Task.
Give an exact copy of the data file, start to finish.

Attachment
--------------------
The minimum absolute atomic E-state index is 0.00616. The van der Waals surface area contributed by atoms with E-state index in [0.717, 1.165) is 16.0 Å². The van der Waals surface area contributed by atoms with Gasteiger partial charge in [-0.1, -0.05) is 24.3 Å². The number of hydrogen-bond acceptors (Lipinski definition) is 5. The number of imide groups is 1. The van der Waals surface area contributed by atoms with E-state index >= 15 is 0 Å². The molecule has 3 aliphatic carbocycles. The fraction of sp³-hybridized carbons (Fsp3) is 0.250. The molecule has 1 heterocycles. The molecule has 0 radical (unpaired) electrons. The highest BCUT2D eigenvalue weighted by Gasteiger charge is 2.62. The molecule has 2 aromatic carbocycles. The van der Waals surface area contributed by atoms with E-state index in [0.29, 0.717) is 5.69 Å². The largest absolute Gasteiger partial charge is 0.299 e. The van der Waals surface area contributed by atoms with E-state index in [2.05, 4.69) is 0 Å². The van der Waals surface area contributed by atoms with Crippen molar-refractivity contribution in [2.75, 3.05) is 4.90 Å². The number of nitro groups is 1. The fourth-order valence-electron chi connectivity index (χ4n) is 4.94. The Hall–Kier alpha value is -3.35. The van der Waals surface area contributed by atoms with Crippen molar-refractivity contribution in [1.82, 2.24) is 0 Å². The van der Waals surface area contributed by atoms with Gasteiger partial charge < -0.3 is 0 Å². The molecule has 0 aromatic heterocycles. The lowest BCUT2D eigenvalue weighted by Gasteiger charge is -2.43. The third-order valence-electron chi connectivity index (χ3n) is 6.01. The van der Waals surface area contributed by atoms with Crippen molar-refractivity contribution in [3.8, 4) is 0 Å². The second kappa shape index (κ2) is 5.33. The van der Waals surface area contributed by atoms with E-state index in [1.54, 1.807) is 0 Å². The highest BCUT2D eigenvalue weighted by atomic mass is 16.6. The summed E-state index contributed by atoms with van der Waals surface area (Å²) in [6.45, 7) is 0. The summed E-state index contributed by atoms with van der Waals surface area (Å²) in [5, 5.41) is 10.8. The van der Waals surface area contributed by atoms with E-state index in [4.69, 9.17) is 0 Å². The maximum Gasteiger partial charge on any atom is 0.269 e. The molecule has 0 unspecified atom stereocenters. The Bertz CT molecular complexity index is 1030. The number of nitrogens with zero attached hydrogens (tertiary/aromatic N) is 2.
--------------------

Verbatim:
The minimum absolute atomic E-state index is 0.00616. The van der Waals surface area contributed by atoms with E-state index in [0.717, 1.165) is 16.0 Å². The van der Waals surface area contributed by atoms with Gasteiger partial charge in [-0.1, -0.05) is 24.3 Å². The number of hydrogen-bond acceptors (Lipinski definition) is 5. The number of imide groups is 1. The van der Waals surface area contributed by atoms with E-state index >= 15 is 0 Å². The molecule has 3 aliphatic carbocycles. The fraction of sp³-hybridized carbons (Fsp3) is 0.250. The molecule has 1 heterocycles. The molecule has 0 radical (unpaired) electrons. The highest BCUT2D eigenvalue weighted by Gasteiger charge is 2.62. The molecule has 2 aromatic carbocycles. The van der Waals surface area contributed by atoms with E-state index in [0.29, 0.717) is 5.69 Å². The largest absolute Gasteiger partial charge is 0.299 e. The van der Waals surface area contributed by atoms with E-state index in [2.05, 4.69) is 0 Å². The van der Waals surface area contributed by atoms with Crippen molar-refractivity contribution in [2.75, 3.05) is 4.90 Å². The number of nitro groups is 1. The fourth-order valence-electron chi connectivity index (χ4n) is 4.94. The Hall–Kier alpha value is -3.35. The van der Waals surface area contributed by atoms with Crippen molar-refractivity contribution in [1.82, 2.24) is 0 Å². The van der Waals surface area contributed by atoms with Gasteiger partial charge < -0.3 is 0 Å². The molecule has 0 aromatic heterocycles. The lowest BCUT2D eigenvalue weighted by Gasteiger charge is -2.43. The third-order valence-electron chi connectivity index (χ3n) is 6.01. The van der Waals surface area contributed by atoms with Crippen molar-refractivity contribution in [3.8, 4) is 0 Å². The second kappa shape index (κ2) is 5.33. The van der Waals surface area contributed by atoms with E-state index in [1.54, 1.807) is 0 Å². The highest BCUT2D eigenvalue weighted by atomic mass is 16.6. The summed E-state index contributed by atoms with van der Waals surface area (Å²) in [6.45, 7) is 0. The summed E-state index contributed by atoms with van der Waals surface area (Å²) in [5, 5.41) is 10.8. The van der Waals surface area contributed by atoms with E-state index in [4.69, 9.17) is 0 Å². The maximum Gasteiger partial charge on any atom is 0.269 e. The molecule has 0 unspecified atom stereocenters. The Bertz CT molecular complexity index is 1030. The number of nitrogens with zero attached hydrogens (tertiary/aromatic N) is 2.